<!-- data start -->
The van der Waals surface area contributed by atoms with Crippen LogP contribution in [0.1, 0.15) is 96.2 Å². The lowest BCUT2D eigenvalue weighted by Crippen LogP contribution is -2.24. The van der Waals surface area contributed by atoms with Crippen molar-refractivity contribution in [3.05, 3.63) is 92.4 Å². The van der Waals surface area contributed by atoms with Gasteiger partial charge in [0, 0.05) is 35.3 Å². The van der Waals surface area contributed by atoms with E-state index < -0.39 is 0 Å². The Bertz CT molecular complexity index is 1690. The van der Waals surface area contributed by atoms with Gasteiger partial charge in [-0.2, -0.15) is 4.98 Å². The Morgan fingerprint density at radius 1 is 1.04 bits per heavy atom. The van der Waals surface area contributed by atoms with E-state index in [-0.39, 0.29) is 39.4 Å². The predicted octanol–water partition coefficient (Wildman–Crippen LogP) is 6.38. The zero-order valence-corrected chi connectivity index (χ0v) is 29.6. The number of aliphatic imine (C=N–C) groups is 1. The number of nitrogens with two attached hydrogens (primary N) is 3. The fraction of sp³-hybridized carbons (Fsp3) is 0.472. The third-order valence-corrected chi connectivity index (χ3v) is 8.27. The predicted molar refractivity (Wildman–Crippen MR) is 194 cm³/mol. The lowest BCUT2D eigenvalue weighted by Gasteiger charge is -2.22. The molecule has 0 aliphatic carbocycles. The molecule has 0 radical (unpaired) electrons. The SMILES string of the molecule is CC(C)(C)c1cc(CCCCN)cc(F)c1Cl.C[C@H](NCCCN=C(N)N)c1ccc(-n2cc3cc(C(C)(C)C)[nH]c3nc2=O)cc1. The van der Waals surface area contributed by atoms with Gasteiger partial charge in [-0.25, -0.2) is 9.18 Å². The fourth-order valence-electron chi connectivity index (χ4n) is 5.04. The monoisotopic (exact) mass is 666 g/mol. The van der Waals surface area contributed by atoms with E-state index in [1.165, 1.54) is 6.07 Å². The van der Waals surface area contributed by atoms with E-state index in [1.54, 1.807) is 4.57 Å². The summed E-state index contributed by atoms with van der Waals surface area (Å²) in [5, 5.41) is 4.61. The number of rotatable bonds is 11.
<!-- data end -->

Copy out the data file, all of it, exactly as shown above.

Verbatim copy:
The van der Waals surface area contributed by atoms with Crippen LogP contribution in [0.1, 0.15) is 96.2 Å². The lowest BCUT2D eigenvalue weighted by Crippen LogP contribution is -2.24. The van der Waals surface area contributed by atoms with Crippen molar-refractivity contribution in [3.05, 3.63) is 92.4 Å². The van der Waals surface area contributed by atoms with Gasteiger partial charge in [0, 0.05) is 35.3 Å². The van der Waals surface area contributed by atoms with E-state index < -0.39 is 0 Å². The Bertz CT molecular complexity index is 1690. The van der Waals surface area contributed by atoms with Gasteiger partial charge in [-0.2, -0.15) is 4.98 Å². The Morgan fingerprint density at radius 1 is 1.04 bits per heavy atom. The van der Waals surface area contributed by atoms with E-state index in [-0.39, 0.29) is 39.4 Å². The predicted octanol–water partition coefficient (Wildman–Crippen LogP) is 6.38. The zero-order valence-corrected chi connectivity index (χ0v) is 29.6. The number of aliphatic imine (C=N–C) groups is 1. The number of nitrogens with two attached hydrogens (primary N) is 3. The fraction of sp³-hybridized carbons (Fsp3) is 0.472. The third-order valence-corrected chi connectivity index (χ3v) is 8.27. The predicted molar refractivity (Wildman–Crippen MR) is 194 cm³/mol. The lowest BCUT2D eigenvalue weighted by Gasteiger charge is -2.22. The molecule has 0 aliphatic carbocycles. The molecule has 0 radical (unpaired) electrons. The SMILES string of the molecule is CC(C)(C)c1cc(CCCCN)cc(F)c1Cl.C[C@H](NCCCN=C(N)N)c1ccc(-n2cc3cc(C(C)(C)C)[nH]c3nc2=O)cc1. The van der Waals surface area contributed by atoms with Gasteiger partial charge in [-0.25, -0.2) is 9.18 Å². The fourth-order valence-electron chi connectivity index (χ4n) is 5.04. The monoisotopic (exact) mass is 666 g/mol. The van der Waals surface area contributed by atoms with E-state index in [1.165, 1.54) is 6.07 Å². The van der Waals surface area contributed by atoms with E-state index in [1.54, 1.807) is 4.57 Å². The summed E-state index contributed by atoms with van der Waals surface area (Å²) in [5, 5.41) is 4.61. The number of rotatable bonds is 11.